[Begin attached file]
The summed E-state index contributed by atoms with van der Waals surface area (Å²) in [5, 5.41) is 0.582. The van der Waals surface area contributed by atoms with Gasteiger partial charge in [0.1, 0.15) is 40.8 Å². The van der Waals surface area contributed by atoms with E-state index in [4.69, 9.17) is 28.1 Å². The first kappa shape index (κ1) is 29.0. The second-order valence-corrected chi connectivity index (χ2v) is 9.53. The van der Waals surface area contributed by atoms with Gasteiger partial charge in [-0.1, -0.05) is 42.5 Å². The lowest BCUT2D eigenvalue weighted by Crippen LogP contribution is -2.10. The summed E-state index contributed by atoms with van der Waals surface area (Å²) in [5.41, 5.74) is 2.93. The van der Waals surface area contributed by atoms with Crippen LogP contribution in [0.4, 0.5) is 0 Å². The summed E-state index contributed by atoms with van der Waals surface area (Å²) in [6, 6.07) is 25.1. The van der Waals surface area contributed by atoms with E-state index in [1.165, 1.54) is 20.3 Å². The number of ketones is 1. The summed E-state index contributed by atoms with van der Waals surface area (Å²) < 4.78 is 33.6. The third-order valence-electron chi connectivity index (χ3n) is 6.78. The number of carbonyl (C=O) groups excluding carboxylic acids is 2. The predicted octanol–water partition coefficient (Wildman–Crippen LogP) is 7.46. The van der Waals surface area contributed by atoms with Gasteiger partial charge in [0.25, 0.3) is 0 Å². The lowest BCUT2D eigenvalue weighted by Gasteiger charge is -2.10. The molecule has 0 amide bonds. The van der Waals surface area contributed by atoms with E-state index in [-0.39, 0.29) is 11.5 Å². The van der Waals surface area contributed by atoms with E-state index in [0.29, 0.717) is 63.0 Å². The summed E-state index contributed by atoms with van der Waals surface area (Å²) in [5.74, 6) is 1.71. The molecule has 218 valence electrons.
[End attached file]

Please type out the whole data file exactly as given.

The summed E-state index contributed by atoms with van der Waals surface area (Å²) in [5, 5.41) is 0.582. The van der Waals surface area contributed by atoms with Gasteiger partial charge in [0.1, 0.15) is 40.8 Å². The van der Waals surface area contributed by atoms with E-state index in [4.69, 9.17) is 28.1 Å². The first kappa shape index (κ1) is 29.0. The second-order valence-corrected chi connectivity index (χ2v) is 9.53. The van der Waals surface area contributed by atoms with Gasteiger partial charge in [-0.1, -0.05) is 42.5 Å². The lowest BCUT2D eigenvalue weighted by Crippen LogP contribution is -2.10. The summed E-state index contributed by atoms with van der Waals surface area (Å²) in [5.41, 5.74) is 2.93. The van der Waals surface area contributed by atoms with Crippen LogP contribution in [0.4, 0.5) is 0 Å². The summed E-state index contributed by atoms with van der Waals surface area (Å²) in [6, 6.07) is 25.1. The van der Waals surface area contributed by atoms with E-state index in [1.165, 1.54) is 20.3 Å². The number of ketones is 1. The summed E-state index contributed by atoms with van der Waals surface area (Å²) < 4.78 is 33.6. The third-order valence-electron chi connectivity index (χ3n) is 6.78. The number of carbonyl (C=O) groups excluding carboxylic acids is 2. The predicted octanol–water partition coefficient (Wildman–Crippen LogP) is 7.46. The van der Waals surface area contributed by atoms with Gasteiger partial charge in [0.25, 0.3) is 0 Å². The lowest BCUT2D eigenvalue weighted by Gasteiger charge is -2.10. The molecule has 0 amide bonds. The van der Waals surface area contributed by atoms with E-state index in [-0.39, 0.29) is 11.5 Å². The van der Waals surface area contributed by atoms with E-state index in [0.29, 0.717) is 63.0 Å². The summed E-state index contributed by atoms with van der Waals surface area (Å²) in [5.74, 6) is 1.71. The molecule has 218 valence electrons.